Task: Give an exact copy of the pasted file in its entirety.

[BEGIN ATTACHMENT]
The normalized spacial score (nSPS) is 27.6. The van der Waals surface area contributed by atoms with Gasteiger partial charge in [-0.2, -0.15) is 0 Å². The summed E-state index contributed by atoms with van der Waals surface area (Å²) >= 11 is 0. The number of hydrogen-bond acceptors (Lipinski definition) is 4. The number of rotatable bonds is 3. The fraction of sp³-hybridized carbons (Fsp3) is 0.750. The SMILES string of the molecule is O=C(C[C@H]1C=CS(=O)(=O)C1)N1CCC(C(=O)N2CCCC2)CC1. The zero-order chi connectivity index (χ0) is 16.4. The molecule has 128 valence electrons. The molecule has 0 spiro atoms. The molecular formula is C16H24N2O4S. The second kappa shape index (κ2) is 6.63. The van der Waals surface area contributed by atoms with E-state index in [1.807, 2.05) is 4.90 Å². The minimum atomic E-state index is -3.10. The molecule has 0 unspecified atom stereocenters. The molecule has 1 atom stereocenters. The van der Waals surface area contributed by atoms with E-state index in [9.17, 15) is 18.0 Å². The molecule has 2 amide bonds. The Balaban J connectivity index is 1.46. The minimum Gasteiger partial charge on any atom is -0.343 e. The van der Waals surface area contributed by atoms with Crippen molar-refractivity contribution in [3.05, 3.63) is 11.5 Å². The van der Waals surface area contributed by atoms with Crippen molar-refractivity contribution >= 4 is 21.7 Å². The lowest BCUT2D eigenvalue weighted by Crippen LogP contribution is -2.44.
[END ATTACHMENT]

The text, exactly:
The normalized spacial score (nSPS) is 27.6. The van der Waals surface area contributed by atoms with Gasteiger partial charge in [-0.2, -0.15) is 0 Å². The summed E-state index contributed by atoms with van der Waals surface area (Å²) >= 11 is 0. The number of hydrogen-bond acceptors (Lipinski definition) is 4. The number of rotatable bonds is 3. The fraction of sp³-hybridized carbons (Fsp3) is 0.750. The SMILES string of the molecule is O=C(C[C@H]1C=CS(=O)(=O)C1)N1CCC(C(=O)N2CCCC2)CC1. The zero-order chi connectivity index (χ0) is 16.4. The molecule has 128 valence electrons. The molecule has 0 spiro atoms. The molecular formula is C16H24N2O4S. The second kappa shape index (κ2) is 6.63. The van der Waals surface area contributed by atoms with E-state index in [1.807, 2.05) is 4.90 Å². The minimum atomic E-state index is -3.10. The molecule has 0 unspecified atom stereocenters. The molecule has 1 atom stereocenters. The van der Waals surface area contributed by atoms with E-state index in [9.17, 15) is 18.0 Å². The molecule has 2 amide bonds. The Balaban J connectivity index is 1.46. The minimum Gasteiger partial charge on any atom is -0.343 e. The van der Waals surface area contributed by atoms with Crippen molar-refractivity contribution in [3.05, 3.63) is 11.5 Å². The van der Waals surface area contributed by atoms with Crippen molar-refractivity contribution >= 4 is 21.7 Å². The lowest BCUT2D eigenvalue weighted by Crippen LogP contribution is -2.44.